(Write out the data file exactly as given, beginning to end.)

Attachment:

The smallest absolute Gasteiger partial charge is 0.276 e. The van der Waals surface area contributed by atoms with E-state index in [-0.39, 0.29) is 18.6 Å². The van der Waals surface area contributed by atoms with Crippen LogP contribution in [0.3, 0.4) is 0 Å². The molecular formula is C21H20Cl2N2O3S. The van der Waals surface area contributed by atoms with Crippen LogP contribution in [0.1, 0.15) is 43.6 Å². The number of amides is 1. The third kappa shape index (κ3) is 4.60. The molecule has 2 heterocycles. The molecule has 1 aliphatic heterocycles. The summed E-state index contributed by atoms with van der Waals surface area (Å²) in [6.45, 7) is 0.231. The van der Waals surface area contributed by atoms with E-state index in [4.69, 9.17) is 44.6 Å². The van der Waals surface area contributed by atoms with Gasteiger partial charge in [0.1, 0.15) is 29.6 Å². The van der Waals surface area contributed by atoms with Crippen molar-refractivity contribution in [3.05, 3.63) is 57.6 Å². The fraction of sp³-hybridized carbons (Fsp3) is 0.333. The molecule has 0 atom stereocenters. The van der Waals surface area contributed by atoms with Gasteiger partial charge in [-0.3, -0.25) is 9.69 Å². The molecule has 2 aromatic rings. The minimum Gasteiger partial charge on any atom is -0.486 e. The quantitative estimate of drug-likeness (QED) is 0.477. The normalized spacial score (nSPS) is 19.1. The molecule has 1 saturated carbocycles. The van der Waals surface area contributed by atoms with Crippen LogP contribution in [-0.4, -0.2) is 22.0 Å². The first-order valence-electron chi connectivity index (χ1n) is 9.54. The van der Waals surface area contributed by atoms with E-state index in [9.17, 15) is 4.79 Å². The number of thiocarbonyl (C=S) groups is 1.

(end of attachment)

The smallest absolute Gasteiger partial charge is 0.276 e. The van der Waals surface area contributed by atoms with E-state index in [-0.39, 0.29) is 18.6 Å². The van der Waals surface area contributed by atoms with Crippen LogP contribution in [0.3, 0.4) is 0 Å². The molecular formula is C21H20Cl2N2O3S. The van der Waals surface area contributed by atoms with Crippen LogP contribution in [0.1, 0.15) is 43.6 Å². The number of amides is 1. The third kappa shape index (κ3) is 4.60. The molecule has 2 heterocycles. The molecule has 1 aliphatic heterocycles. The summed E-state index contributed by atoms with van der Waals surface area (Å²) in [6.45, 7) is 0.231. The van der Waals surface area contributed by atoms with E-state index in [4.69, 9.17) is 44.6 Å². The van der Waals surface area contributed by atoms with Gasteiger partial charge in [0.1, 0.15) is 29.6 Å². The van der Waals surface area contributed by atoms with Crippen molar-refractivity contribution in [3.05, 3.63) is 57.6 Å². The fraction of sp³-hybridized carbons (Fsp3) is 0.333. The molecule has 0 atom stereocenters. The van der Waals surface area contributed by atoms with Gasteiger partial charge in [-0.3, -0.25) is 9.69 Å². The molecule has 2 aromatic rings. The minimum Gasteiger partial charge on any atom is -0.486 e. The quantitative estimate of drug-likeness (QED) is 0.477. The normalized spacial score (nSPS) is 19.1. The molecule has 1 saturated carbocycles. The van der Waals surface area contributed by atoms with Crippen LogP contribution in [-0.4, -0.2) is 22.0 Å². The first-order valence-electron chi connectivity index (χ1n) is 9.54. The van der Waals surface area contributed by atoms with E-state index in [9.17, 15) is 4.79 Å². The number of thiocarbonyl (C=S) groups is 1.